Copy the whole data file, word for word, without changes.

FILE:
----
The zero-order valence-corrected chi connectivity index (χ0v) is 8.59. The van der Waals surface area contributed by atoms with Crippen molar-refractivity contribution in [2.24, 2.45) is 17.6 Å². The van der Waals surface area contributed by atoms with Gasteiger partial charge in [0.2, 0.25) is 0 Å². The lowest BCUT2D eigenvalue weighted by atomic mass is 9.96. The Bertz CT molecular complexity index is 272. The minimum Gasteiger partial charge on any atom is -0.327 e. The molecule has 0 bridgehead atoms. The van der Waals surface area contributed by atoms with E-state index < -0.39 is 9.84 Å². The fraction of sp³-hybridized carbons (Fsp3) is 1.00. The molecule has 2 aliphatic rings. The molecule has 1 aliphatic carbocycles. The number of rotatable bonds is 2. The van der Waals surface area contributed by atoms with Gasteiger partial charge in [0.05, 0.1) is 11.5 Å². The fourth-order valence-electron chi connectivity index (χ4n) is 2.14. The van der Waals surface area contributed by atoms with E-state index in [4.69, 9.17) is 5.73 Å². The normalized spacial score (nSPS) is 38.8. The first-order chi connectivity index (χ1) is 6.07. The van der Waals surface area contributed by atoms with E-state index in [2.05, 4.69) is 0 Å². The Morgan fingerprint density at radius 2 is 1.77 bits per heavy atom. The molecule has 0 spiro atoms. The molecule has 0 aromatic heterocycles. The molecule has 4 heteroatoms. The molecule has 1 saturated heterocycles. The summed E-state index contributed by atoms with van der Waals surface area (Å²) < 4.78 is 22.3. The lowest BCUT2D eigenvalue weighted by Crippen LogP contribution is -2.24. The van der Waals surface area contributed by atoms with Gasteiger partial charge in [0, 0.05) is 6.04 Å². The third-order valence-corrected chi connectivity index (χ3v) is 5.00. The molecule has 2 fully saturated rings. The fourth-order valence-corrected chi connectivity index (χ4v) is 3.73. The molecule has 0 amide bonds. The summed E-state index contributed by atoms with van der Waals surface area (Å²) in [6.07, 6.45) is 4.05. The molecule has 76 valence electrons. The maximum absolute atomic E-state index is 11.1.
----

The zero-order valence-corrected chi connectivity index (χ0v) is 8.59. The van der Waals surface area contributed by atoms with Crippen molar-refractivity contribution in [2.24, 2.45) is 17.6 Å². The van der Waals surface area contributed by atoms with Gasteiger partial charge in [0.2, 0.25) is 0 Å². The lowest BCUT2D eigenvalue weighted by atomic mass is 9.96. The Bertz CT molecular complexity index is 272. The minimum Gasteiger partial charge on any atom is -0.327 e. The molecule has 0 bridgehead atoms. The van der Waals surface area contributed by atoms with E-state index < -0.39 is 9.84 Å². The fraction of sp³-hybridized carbons (Fsp3) is 1.00. The molecule has 2 aliphatic rings. The molecule has 1 aliphatic carbocycles. The number of rotatable bonds is 2. The van der Waals surface area contributed by atoms with Gasteiger partial charge in [0.05, 0.1) is 11.5 Å². The fourth-order valence-electron chi connectivity index (χ4n) is 2.14. The van der Waals surface area contributed by atoms with E-state index in [4.69, 9.17) is 5.73 Å². The normalized spacial score (nSPS) is 38.8. The first-order chi connectivity index (χ1) is 6.07. The van der Waals surface area contributed by atoms with E-state index in [2.05, 4.69) is 0 Å². The Morgan fingerprint density at radius 2 is 1.77 bits per heavy atom. The molecule has 0 spiro atoms. The molecule has 0 aromatic heterocycles. The molecule has 4 heteroatoms. The molecule has 1 saturated heterocycles. The summed E-state index contributed by atoms with van der Waals surface area (Å²) < 4.78 is 22.3. The lowest BCUT2D eigenvalue weighted by Crippen LogP contribution is -2.24. The van der Waals surface area contributed by atoms with Gasteiger partial charge in [0, 0.05) is 6.04 Å². The third-order valence-corrected chi connectivity index (χ3v) is 5.00. The molecule has 2 fully saturated rings. The fourth-order valence-corrected chi connectivity index (χ4v) is 3.73. The molecule has 0 amide bonds. The summed E-state index contributed by atoms with van der Waals surface area (Å²) in [6.07, 6.45) is 4.05. The molecule has 76 valence electrons. The maximum absolute atomic E-state index is 11.1.